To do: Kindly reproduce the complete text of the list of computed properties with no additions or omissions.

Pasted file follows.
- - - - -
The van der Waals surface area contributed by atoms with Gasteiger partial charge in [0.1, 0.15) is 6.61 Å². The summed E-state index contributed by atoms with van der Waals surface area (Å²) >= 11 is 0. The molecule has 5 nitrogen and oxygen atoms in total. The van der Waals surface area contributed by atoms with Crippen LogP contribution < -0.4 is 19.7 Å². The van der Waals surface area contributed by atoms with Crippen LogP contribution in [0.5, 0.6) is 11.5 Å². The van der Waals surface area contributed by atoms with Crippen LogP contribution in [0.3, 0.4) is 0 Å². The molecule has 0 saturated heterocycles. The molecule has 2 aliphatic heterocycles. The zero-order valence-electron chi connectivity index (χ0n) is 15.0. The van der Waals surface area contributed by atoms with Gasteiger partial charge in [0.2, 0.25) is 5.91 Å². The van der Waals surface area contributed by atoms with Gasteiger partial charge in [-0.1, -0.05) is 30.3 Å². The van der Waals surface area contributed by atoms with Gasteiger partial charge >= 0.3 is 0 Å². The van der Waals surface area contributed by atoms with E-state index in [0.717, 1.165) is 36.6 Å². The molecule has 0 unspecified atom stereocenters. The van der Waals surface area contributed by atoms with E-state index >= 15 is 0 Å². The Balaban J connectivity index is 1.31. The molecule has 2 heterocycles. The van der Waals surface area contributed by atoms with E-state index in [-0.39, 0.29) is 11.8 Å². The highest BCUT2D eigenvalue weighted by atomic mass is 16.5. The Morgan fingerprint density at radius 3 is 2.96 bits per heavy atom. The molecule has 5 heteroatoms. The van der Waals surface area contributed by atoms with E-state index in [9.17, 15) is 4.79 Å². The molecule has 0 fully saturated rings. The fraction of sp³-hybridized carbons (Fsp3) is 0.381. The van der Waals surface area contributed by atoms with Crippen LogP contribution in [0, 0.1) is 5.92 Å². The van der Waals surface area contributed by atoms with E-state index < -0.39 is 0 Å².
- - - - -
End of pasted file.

The van der Waals surface area contributed by atoms with Gasteiger partial charge in [0.1, 0.15) is 6.61 Å². The summed E-state index contributed by atoms with van der Waals surface area (Å²) >= 11 is 0. The molecule has 5 nitrogen and oxygen atoms in total. The van der Waals surface area contributed by atoms with Crippen LogP contribution < -0.4 is 19.7 Å². The van der Waals surface area contributed by atoms with Crippen LogP contribution in [0.5, 0.6) is 11.5 Å². The van der Waals surface area contributed by atoms with Crippen LogP contribution in [0.3, 0.4) is 0 Å². The molecule has 0 saturated heterocycles. The molecule has 2 aliphatic heterocycles. The zero-order valence-electron chi connectivity index (χ0n) is 15.0. The van der Waals surface area contributed by atoms with Gasteiger partial charge in [0.2, 0.25) is 5.91 Å². The van der Waals surface area contributed by atoms with Gasteiger partial charge in [-0.1, -0.05) is 30.3 Å². The van der Waals surface area contributed by atoms with Gasteiger partial charge >= 0.3 is 0 Å². The van der Waals surface area contributed by atoms with E-state index in [0.717, 1.165) is 36.6 Å². The molecule has 0 unspecified atom stereocenters. The van der Waals surface area contributed by atoms with E-state index >= 15 is 0 Å². The Balaban J connectivity index is 1.31. The molecule has 2 heterocycles. The van der Waals surface area contributed by atoms with E-state index in [-0.39, 0.29) is 11.8 Å². The highest BCUT2D eigenvalue weighted by atomic mass is 16.5. The Morgan fingerprint density at radius 3 is 2.96 bits per heavy atom. The molecule has 5 heteroatoms. The van der Waals surface area contributed by atoms with E-state index in [9.17, 15) is 4.79 Å². The molecule has 0 fully saturated rings. The fraction of sp³-hybridized carbons (Fsp3) is 0.381. The van der Waals surface area contributed by atoms with Crippen LogP contribution in [0, 0.1) is 5.92 Å². The van der Waals surface area contributed by atoms with E-state index < -0.39 is 0 Å².